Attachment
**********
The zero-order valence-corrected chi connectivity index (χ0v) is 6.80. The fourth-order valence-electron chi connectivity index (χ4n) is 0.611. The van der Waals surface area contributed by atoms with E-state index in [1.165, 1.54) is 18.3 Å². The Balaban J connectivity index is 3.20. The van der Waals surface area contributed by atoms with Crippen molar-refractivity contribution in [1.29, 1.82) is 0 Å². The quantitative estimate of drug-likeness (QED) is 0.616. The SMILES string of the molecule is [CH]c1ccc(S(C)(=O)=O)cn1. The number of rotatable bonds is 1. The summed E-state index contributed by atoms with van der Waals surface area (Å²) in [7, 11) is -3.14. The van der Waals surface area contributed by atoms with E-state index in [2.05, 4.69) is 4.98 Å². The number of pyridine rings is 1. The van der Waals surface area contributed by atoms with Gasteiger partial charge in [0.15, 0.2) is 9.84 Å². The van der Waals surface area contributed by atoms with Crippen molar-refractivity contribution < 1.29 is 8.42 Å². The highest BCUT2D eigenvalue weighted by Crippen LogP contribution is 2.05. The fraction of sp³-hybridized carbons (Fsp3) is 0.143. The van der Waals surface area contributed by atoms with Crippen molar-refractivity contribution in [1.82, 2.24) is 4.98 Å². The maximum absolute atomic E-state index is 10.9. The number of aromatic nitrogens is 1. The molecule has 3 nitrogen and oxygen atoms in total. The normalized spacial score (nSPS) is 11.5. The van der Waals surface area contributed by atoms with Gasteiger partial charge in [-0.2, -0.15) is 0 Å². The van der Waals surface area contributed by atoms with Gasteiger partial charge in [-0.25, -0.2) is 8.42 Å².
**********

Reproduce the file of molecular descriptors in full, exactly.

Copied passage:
The zero-order valence-corrected chi connectivity index (χ0v) is 6.80. The fourth-order valence-electron chi connectivity index (χ4n) is 0.611. The van der Waals surface area contributed by atoms with E-state index in [1.165, 1.54) is 18.3 Å². The Balaban J connectivity index is 3.20. The van der Waals surface area contributed by atoms with Crippen molar-refractivity contribution in [1.29, 1.82) is 0 Å². The quantitative estimate of drug-likeness (QED) is 0.616. The SMILES string of the molecule is [CH]c1ccc(S(C)(=O)=O)cn1. The number of rotatable bonds is 1. The summed E-state index contributed by atoms with van der Waals surface area (Å²) in [7, 11) is -3.14. The van der Waals surface area contributed by atoms with E-state index in [2.05, 4.69) is 4.98 Å². The number of pyridine rings is 1. The van der Waals surface area contributed by atoms with Gasteiger partial charge in [0.15, 0.2) is 9.84 Å². The van der Waals surface area contributed by atoms with Crippen molar-refractivity contribution < 1.29 is 8.42 Å². The highest BCUT2D eigenvalue weighted by Crippen LogP contribution is 2.05. The fraction of sp³-hybridized carbons (Fsp3) is 0.143. The van der Waals surface area contributed by atoms with Crippen molar-refractivity contribution in [1.82, 2.24) is 4.98 Å². The maximum absolute atomic E-state index is 10.9. The number of aromatic nitrogens is 1. The molecule has 3 nitrogen and oxygen atoms in total. The normalized spacial score (nSPS) is 11.5. The van der Waals surface area contributed by atoms with Gasteiger partial charge in [-0.2, -0.15) is 0 Å². The van der Waals surface area contributed by atoms with Gasteiger partial charge in [-0.25, -0.2) is 8.42 Å².